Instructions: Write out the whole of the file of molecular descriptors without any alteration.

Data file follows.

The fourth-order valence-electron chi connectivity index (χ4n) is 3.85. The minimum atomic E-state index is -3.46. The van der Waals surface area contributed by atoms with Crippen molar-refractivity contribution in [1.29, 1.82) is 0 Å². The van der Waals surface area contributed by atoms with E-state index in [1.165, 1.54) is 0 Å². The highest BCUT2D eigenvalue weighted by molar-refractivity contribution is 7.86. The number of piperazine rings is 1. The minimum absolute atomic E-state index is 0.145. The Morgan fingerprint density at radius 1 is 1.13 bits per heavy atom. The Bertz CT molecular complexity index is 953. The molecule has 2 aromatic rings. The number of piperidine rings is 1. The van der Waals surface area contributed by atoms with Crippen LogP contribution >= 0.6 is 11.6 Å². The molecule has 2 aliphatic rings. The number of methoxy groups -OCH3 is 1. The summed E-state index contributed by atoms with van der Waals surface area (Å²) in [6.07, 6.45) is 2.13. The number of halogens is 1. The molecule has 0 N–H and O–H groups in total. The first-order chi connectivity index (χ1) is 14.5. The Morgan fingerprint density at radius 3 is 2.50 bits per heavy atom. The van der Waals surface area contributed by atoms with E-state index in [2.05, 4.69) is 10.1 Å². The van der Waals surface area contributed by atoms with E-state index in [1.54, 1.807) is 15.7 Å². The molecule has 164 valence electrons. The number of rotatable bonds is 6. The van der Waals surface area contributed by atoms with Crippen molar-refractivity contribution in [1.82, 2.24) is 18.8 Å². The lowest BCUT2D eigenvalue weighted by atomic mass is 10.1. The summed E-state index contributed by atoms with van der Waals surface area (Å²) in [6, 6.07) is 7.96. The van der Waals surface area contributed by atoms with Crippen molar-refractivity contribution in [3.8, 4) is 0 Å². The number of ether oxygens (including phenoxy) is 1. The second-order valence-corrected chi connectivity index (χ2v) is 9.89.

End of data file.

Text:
The fourth-order valence-electron chi connectivity index (χ4n) is 3.85. The minimum atomic E-state index is -3.46. The van der Waals surface area contributed by atoms with Crippen molar-refractivity contribution in [1.29, 1.82) is 0 Å². The van der Waals surface area contributed by atoms with E-state index in [1.165, 1.54) is 0 Å². The highest BCUT2D eigenvalue weighted by molar-refractivity contribution is 7.86. The number of piperazine rings is 1. The minimum absolute atomic E-state index is 0.145. The Morgan fingerprint density at radius 1 is 1.13 bits per heavy atom. The Bertz CT molecular complexity index is 953. The molecule has 2 aromatic rings. The number of piperidine rings is 1. The van der Waals surface area contributed by atoms with Crippen LogP contribution >= 0.6 is 11.6 Å². The molecule has 2 aliphatic rings. The number of methoxy groups -OCH3 is 1. The summed E-state index contributed by atoms with van der Waals surface area (Å²) in [6.07, 6.45) is 2.13. The number of halogens is 1. The molecule has 0 N–H and O–H groups in total. The first-order chi connectivity index (χ1) is 14.5. The Morgan fingerprint density at radius 3 is 2.50 bits per heavy atom. The van der Waals surface area contributed by atoms with E-state index in [2.05, 4.69) is 10.1 Å². The van der Waals surface area contributed by atoms with E-state index in [1.54, 1.807) is 15.7 Å². The molecule has 164 valence electrons. The number of rotatable bonds is 6. The van der Waals surface area contributed by atoms with Crippen molar-refractivity contribution in [1.82, 2.24) is 18.8 Å². The lowest BCUT2D eigenvalue weighted by atomic mass is 10.1. The summed E-state index contributed by atoms with van der Waals surface area (Å²) in [6, 6.07) is 7.96. The van der Waals surface area contributed by atoms with Crippen molar-refractivity contribution in [3.8, 4) is 0 Å². The number of ether oxygens (including phenoxy) is 1. The second-order valence-corrected chi connectivity index (χ2v) is 9.89.